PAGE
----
Eyebrow Tattooing

There’s a hot new eyebrow technique in town!

It is a form of permanent makeup called microblading.  It is used to create fuller eyebrows or to give definition to brows that have become sparse or virtually invisible due to loss of pigment and/or hairs.

Microblading has become today’s “must have” cosmetic enhancement procedure.  Even though I had briefly written about this in a previous blog post (All Things Micro), I’d like to discuss it further since it is receiving so much public attention lately on social media sites like Facebook and Instagram.

Is it really new?

No.  In reality, tattooed eyebrows have been around for years.  Yet only a handful of permanent makeup artists were intent on creating a natural-looking eyebrow… most were just applying the pigment in a dense line that looked more like an application of eyebrow pencil or a colored-in stencil.

A newer tool, the microblade, was created to aid in the artistry of eyebrow tattooing.  The microblade refines the process of etching a dark colorant into the skin. When done properly, the technician uses feather-like strokes to create fine rows of lines that mimic the look of hairs, thus defining and thickening their client’s present brows.

The key to successful application is where the pigment is ultimately placed!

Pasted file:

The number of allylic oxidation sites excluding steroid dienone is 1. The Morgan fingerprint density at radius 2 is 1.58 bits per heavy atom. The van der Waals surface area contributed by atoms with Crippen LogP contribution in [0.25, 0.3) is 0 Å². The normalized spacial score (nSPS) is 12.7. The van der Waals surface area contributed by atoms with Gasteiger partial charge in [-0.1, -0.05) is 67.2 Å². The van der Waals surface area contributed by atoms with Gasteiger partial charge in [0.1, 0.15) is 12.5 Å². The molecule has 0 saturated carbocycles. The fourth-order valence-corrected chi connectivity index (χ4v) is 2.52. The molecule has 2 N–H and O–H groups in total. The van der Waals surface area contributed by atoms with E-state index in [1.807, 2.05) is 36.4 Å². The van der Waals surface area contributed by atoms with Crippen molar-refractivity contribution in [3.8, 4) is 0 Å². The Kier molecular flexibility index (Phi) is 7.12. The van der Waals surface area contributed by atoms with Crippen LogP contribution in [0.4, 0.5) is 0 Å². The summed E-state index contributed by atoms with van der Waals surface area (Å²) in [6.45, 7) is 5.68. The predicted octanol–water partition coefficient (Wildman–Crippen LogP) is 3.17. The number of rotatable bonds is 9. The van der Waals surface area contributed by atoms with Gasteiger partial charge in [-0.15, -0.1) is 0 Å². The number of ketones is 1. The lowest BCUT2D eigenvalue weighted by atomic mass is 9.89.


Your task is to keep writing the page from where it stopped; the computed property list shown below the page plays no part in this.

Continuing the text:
Long-term color retention requires that the pigment be implanted in the upper dermal layer of the skin.  No matter what you have heard about microblading, it is a form of advanced tattooing — that requires considerable time and practice to perfect.  Results vary according to the experience and expertise of the technician as well as their selection of a matching dye to  blend with the client’s natural eyebrows.

Microblading is sometimes referred to as a “semi-permanent tattoo.” The pigments used for eyebrows are different than body tattoo inks in that they are designed to fade over a much shorter life span since most women change their hair color and eyebrow style.  They are also not implanted as deeply into the layers of the skin.  But make no mistake, microblading is still tattooing! 

It is imperative to choose wisely when selecting a professional to perform this service.  Uneven positioning of the eyebrow tattooing or use of a dye that is too dark will create unsatisfactory results.  Do your research and get referrals before having this procedure done.  Microbladed eyebrows look amazing…when done correctly!

Although microblading is a wonderful service when performed correctly, it is not for everyone. An ethical practitioner will determine if you are a good candidate by asking you questions about your health, blood-thinning medications, chronic illness and if your skin has a tendency to form keloids or scar tissue .  This is because the skin is opened during the process in order to implant pigments into the upper layers of the skin.

Each state has its own laws and regulations with regard to the practice of permanent makeup. Additionally, education and training requirements also vary.  If possible, try to determine that the technician has been certified by either the American Academy of Micropigmentation (AAM) or the Society of Permanent Cosmetic Professionals (SPCP).  It would make sense to contact either the AAM or the SPCP to see if they have a list of qualifying practitioners to refer you to.